I’m going to suggest that unless the OP wants to come across like a dweeb who wears his baseball cap backwards, he write better English. When it comes to getting a job, a resume and cover letter might be important. Do you think language like that gives a good impression, or not?
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Re: 250hr Pilot Advice

Post by shimmydampner »

I was not suggesting that it's proper, formal English to be used in a professional document. It is however, demonstrably "part of English" according to Merriam-Webster and has been a colloquialism since at least 1806. It's also in the Oxford English dictionary. But what do I know? I'm just a guy who sometimes wears his baseball cap backwards and thinks that if you choose to be pedantic instead of helpful, you should at least be accurate.
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Re: 250hr Pilot Advice

Post by Vsquared »

photofly wrote: Tue Aug 04, 2020 4:02 am
shimmydampner wrote: Mon Aug 03, 2020 9:05 pm
photofly wrote: Mon Aug 03, 2020 6:40 pm
I didn't actually correct his grammar. I just suggested he improve it. If I'd corrected it I would have said "gonna" isn't part of English, and he should have used the words "going to". But I didn't.
It most definitely is part of English and has been since the early 1800s. It's even in the English dictionary.
It’s not in Nelson’s Canadian Dictionary of the English Language, which has 150,000 entries:
22267978-4E81-4216-A416-B85054316B4A.jpeg
I’m going to suggest that unless the OP wants to come across like a dweeb who wears his baseball cap backwards, he write better English. When it comes to getting a job, a resume and cover letter might be important. Do you think language like that gives a good impression, or not?
What is it to you if he doesn't use correct grammar, or wears a hat backwards ? Quit being a salty, judgmental, POS. Ever consider that his resume is in fact grammatically correct, and that this is after all the internet ? I've flown with guys who can't string together a sentence on paper but make great pilots. If you aren't going to help then what is the point of saying anything ? Have to assert your dominance and showcase your importance in the industry ?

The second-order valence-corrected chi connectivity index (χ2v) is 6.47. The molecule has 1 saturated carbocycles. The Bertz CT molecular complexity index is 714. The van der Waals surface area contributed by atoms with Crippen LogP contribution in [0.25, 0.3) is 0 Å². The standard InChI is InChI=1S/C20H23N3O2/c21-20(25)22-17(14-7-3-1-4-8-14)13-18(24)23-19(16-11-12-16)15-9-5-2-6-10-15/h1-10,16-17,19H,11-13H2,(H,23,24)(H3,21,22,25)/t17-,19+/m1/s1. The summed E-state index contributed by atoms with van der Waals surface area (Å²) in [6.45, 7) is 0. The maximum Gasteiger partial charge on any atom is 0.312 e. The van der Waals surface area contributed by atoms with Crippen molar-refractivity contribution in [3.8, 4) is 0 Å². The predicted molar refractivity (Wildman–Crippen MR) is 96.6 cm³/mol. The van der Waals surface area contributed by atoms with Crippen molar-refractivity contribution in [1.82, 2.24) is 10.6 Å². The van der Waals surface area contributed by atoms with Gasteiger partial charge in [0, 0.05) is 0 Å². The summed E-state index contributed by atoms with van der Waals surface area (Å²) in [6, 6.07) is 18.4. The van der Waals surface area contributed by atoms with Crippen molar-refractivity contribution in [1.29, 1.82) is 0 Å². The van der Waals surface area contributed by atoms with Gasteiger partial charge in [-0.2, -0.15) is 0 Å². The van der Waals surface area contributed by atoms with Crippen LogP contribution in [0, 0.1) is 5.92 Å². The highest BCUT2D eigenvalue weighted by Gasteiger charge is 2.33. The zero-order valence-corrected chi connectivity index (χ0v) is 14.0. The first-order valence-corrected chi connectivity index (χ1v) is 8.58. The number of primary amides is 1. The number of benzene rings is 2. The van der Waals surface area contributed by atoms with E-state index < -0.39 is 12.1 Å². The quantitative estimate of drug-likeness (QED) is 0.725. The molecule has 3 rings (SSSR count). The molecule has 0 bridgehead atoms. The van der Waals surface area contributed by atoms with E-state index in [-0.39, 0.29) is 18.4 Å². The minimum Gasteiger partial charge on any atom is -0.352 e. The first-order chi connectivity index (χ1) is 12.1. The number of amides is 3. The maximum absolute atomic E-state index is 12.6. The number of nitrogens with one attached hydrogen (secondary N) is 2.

Now for the poster; take the advice of the above comments regarding your resume and cover letter. Hang around the airport and become friendly with the local pilots or operators. Most of the opportunities and jobs I've seen around lately have been for instructors, so that may be viable option if you're interested in instructing. Ramp/dispatch to flight line opportunities have been popping up and will continue to.
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digits_
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Re: 250hr Pilot Advice

Post by digits_ »

Vsquared wrote: Tue Aug 04, 2020 9:22 am

What is it to you if he doesn't use correct grammar, or wears a hat backwards ? Quit being a salty, judgmental, POS. Ever consider that his resume is in fact grammatically correct, and that this is after all the internet ? I've flown with guys who can't string together a sentence on paper but make great pilots. If you aren't going to help then what is the point of saying anything ? Have to assert your dominance and showcase your importance in the industry ?
He was asking for advice. Brushing up on your grammar, even though it might have been said jokingly, is very good advice. Maybe the OP wasn't aware of how his message was perceived.

If he sends an employer an email with "Hey dude, you gonna give me a job?", he won't get a reply. Especially not in this economy.

Vsquared wrote: Tue Aug 04, 2020 9:22 am Now for the poster; take the advice of the above comments regarding your resume and cover letter. Hang around the airport and become friendly with the local pilots or operators. Most of the opportunities and jobs I've seen around lately have been for instructors, so that may be viable option if you're interested in instructing. Ramp/dispatch to flight line opportunities have been popping up and will continue to.
Or, to summarize "brush up on your grammar" :)


The only practical advice today would probably be not to expect a job in the next 3 years. "Nobody will find a job in the next 10 years" is probably a bit of a stretch, but "Almost no 250 hour pilot will find a pilot job in the next 3 years" is most likely correct. Don't get hung up on a flying job at this point. Look for something else. If you are still in school, don't rush to finish the training. Just because people say what you don't want to hear, doesn't mean it won't be correct.

If you do manage to find a job within a year, it will be by being so extremely lucky that nobody hear can you give you any reliable advice on how to succeed. The golden tip to find the job you are looking for, simply doesn't exist at this point.
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Re: 250hr Pilot Advice

Post by photofly »

Vsquared wrote: Tue Aug 04, 2020 9:22 am. Ever consider that his resume is in fact grammatically correct,
On the basis of all available evidence, it isn’t.
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Re: 250hr Pilot Advice

Post by iflyforpie »

photofly wrote: Tue Aug 04, 2020 11:18 am
Vsquared wrote: Tue Aug 04, 2020 9:22 am. Ever consider that his resume is in fact grammatically correct,
On the basis of all available evidence, it isn’t.
That’s some very impressive inductive reasoning.
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Geez did I say that....? Or just think it....?